Michele Ford is President of RC44 and Director of the Sydney Southeast Asia Centre at the University of Sydney, where she researches labour internationalism and labour activism. Her books include Workers and Intellectuals: NGOs, Trade Unions and the Indonesian Labour Movement (NUS/Hawaii/KITLV 2009), From Migrant to Worker: Global Unions and Temporary Labor Migration in Asia (Cornell 2019) and Labor and Politics in Indonesia (Cambridge 2020, with Teri Caraway). Her most recent research project, with Dr Kristy Ward, APHEDA, BWI and the Solidarity Center, examines the international labour movement’s efforts to reduce gender-based violence in Cambodia’s construction sector.
Michael Gillan is an Associate Professor at the UWA Business School at the University of Western Australia. His current research interests encompass global union federations; transnational labour regulation; and state governance and labour movements in Asia. He is currently engaged in a multi-year Australian Research Council Discovery Grant project on Global Production Networks and worker representation in Myanmar.
Chun-Yi Lee is Associate Professor at school of Politics and International Relations, University of Nottingham. She is also the director of Taiwan Studies Program at Nottingham, a board member of European Association of Taiwan Studies. Chun-Yi's first book was published by Routledge in 2011: Taiwanese Business or Chinese Security Asset. The book is under Leiden Series in Modern East Asia History and Politics. Currently, Chun-yi is working on a public policy research project, to compare Taiwan and UK government's strategies to counter Covid-19. Meanwhile Chun-yi is working her second single authored monograph on the topic of 'Army of workers: China in the Global Political Economy'.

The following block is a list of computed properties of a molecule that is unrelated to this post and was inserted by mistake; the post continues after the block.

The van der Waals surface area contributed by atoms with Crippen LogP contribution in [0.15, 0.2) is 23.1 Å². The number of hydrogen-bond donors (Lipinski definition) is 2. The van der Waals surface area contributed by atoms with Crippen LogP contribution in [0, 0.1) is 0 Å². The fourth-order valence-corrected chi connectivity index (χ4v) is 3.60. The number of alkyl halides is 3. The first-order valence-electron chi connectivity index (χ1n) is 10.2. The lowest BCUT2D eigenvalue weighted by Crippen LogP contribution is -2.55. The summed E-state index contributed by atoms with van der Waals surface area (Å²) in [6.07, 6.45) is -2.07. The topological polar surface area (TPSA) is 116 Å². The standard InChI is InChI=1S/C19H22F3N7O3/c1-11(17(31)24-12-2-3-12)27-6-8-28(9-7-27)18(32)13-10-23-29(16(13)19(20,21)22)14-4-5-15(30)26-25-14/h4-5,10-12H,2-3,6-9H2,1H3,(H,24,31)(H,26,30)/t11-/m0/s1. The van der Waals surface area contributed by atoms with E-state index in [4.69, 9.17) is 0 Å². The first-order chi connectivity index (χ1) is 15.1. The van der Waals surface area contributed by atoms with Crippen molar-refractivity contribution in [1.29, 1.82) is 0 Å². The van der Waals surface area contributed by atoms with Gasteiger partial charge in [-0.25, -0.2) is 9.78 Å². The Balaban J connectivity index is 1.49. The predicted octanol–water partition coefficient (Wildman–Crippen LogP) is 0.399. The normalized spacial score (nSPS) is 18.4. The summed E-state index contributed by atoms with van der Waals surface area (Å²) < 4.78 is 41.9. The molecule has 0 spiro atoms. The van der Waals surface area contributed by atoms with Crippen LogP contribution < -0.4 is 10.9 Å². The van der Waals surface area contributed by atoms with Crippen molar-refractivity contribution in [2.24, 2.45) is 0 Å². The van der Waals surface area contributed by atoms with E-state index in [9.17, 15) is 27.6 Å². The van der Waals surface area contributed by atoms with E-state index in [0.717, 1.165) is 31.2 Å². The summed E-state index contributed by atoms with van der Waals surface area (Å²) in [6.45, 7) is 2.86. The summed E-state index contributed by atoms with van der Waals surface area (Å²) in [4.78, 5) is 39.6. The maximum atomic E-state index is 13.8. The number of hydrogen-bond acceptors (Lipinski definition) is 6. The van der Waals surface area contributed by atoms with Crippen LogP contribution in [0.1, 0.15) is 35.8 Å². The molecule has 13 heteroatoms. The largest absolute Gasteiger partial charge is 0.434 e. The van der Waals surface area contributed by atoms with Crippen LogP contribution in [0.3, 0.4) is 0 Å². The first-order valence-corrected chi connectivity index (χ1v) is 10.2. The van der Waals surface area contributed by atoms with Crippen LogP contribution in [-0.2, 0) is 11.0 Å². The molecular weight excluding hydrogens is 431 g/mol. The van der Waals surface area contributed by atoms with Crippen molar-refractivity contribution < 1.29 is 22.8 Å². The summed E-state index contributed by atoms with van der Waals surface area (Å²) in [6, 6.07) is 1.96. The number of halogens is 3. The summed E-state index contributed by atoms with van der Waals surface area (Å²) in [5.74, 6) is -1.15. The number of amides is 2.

Ernesto Noronha is Professor of Organizational Behaviour at the Indian Institute of Management Ahmedabad, India. His research interests include workplace dignity, employment relations and globalization, diversity at work, technology and work, workplace bullying. Ernesto has published in peer-reviewed international journals such as Journal of Business Ethics, Industrial and Labor Relations Review, Journal of Contemporary Asia and International Journal of Human Resource Management. He is the Chief Co-Editor of the Handbooks of Workplace Bullying, Emotional Abuse and Harassment, Volumes 1-4 (Springer, 2021). Ernesto has been a visiting professor at the Industrial and Labour Relations (ILR) School, Cornell University, and at the Institute for Sociology, University of Vienna, as well as a visiting scholar at various European and Australian universities. He is currently the section co-editor of Labour Relations and Business Ethics at the Journal of Business Ethics.
Melisa R. Serrano is Professor at the School of Labor and Industrial Relations of the University of the Philippines. Her research focuses on comparative industrial relations in Southeast Asia, trade unions and non-standard forms of employment, collective representation of workers in informal employment, union renewal, gender equality in trade unions, and the intersection between wages, productivity, and collective bargaining (in the Philippines). Aside from receiving research grants from her university, many of Melisa’s research projects have been funded by the ILO, global union federations, international trade union support organizations, and several trade unions in Asia and Europe.
Kristy Ward is a Postdoctoral Research Associate in the Sydney Southeast Asia Centre at the University of Sydney. Her research focuses on labour movements in Southeast Asia with a particular focus on their gendered and political dimensions. Kristy’s research encompasses broader questions about politics of representation in civil society organisations. Her most recent research project, with Professor Ford, Union Aid Abroad-APHEDA, the Building and Woodworkers’ International and the Solidarity Center, and funded by the Australian Research Council, examines the international labour movement’s efforts to reduce workplace gender-based violence in Cambodia’s construction sector.